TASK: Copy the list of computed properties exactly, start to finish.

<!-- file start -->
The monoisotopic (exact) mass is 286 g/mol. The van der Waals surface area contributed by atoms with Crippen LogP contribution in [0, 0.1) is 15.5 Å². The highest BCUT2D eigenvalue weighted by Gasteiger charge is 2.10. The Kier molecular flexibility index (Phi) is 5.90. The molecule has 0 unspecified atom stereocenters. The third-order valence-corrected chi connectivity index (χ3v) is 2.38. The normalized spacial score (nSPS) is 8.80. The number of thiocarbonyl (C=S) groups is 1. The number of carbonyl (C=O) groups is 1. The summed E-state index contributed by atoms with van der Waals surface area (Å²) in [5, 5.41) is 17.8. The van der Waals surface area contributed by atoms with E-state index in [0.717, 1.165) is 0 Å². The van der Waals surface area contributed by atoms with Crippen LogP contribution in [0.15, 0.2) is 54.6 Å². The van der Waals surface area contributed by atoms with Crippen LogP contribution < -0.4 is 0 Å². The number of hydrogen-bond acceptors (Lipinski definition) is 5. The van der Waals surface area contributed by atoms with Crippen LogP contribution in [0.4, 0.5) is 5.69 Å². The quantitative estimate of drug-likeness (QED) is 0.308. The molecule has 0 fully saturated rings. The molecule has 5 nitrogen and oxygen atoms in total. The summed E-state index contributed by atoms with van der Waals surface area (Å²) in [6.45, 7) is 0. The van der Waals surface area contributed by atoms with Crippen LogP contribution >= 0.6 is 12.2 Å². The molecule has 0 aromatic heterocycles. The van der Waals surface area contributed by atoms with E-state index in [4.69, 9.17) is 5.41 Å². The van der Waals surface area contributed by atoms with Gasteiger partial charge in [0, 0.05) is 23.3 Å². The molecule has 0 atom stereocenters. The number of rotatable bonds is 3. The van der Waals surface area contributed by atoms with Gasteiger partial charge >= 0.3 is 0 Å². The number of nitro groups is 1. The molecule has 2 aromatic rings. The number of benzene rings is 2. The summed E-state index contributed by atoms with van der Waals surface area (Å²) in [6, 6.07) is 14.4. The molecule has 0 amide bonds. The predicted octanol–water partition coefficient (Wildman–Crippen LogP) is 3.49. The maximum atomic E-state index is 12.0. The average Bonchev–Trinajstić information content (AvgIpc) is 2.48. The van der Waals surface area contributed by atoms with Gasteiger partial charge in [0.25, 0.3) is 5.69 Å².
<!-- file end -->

The monoisotopic (exact) mass is 286 g/mol. The van der Waals surface area contributed by atoms with Crippen LogP contribution in [0, 0.1) is 15.5 Å². The highest BCUT2D eigenvalue weighted by Gasteiger charge is 2.10. The Kier molecular flexibility index (Phi) is 5.90. The molecule has 0 unspecified atom stereocenters. The third-order valence-corrected chi connectivity index (χ3v) is 2.38. The normalized spacial score (nSPS) is 8.80. The number of thiocarbonyl (C=S) groups is 1. The number of carbonyl (C=O) groups is 1. The summed E-state index contributed by atoms with van der Waals surface area (Å²) in [5, 5.41) is 17.8. The van der Waals surface area contributed by atoms with E-state index in [0.717, 1.165) is 0 Å². The van der Waals surface area contributed by atoms with Crippen LogP contribution in [0.15, 0.2) is 54.6 Å². The van der Waals surface area contributed by atoms with Crippen LogP contribution < -0.4 is 0 Å². The number of hydrogen-bond acceptors (Lipinski definition) is 5. The van der Waals surface area contributed by atoms with Crippen LogP contribution in [0.4, 0.5) is 5.69 Å². The quantitative estimate of drug-likeness (QED) is 0.308. The molecule has 0 fully saturated rings. The molecule has 5 nitrogen and oxygen atoms in total. The summed E-state index contributed by atoms with van der Waals surface area (Å²) in [6.45, 7) is 0. The van der Waals surface area contributed by atoms with Crippen LogP contribution >= 0.6 is 12.2 Å². The molecule has 0 aromatic heterocycles. The van der Waals surface area contributed by atoms with E-state index in [4.69, 9.17) is 5.41 Å². The van der Waals surface area contributed by atoms with Gasteiger partial charge in [0, 0.05) is 23.3 Å². The molecule has 0 atom stereocenters. The number of rotatable bonds is 3. The van der Waals surface area contributed by atoms with Gasteiger partial charge >= 0.3 is 0 Å². The number of nitro groups is 1. The molecule has 2 aromatic rings. The number of benzene rings is 2. The summed E-state index contributed by atoms with van der Waals surface area (Å²) in [6, 6.07) is 14.4. The molecule has 0 amide bonds. The predicted octanol–water partition coefficient (Wildman–Crippen LogP) is 3.49. The maximum atomic E-state index is 12.0. The average Bonchev–Trinajstić information content (AvgIpc) is 2.48. The van der Waals surface area contributed by atoms with Gasteiger partial charge in [0.25, 0.3) is 5.69 Å².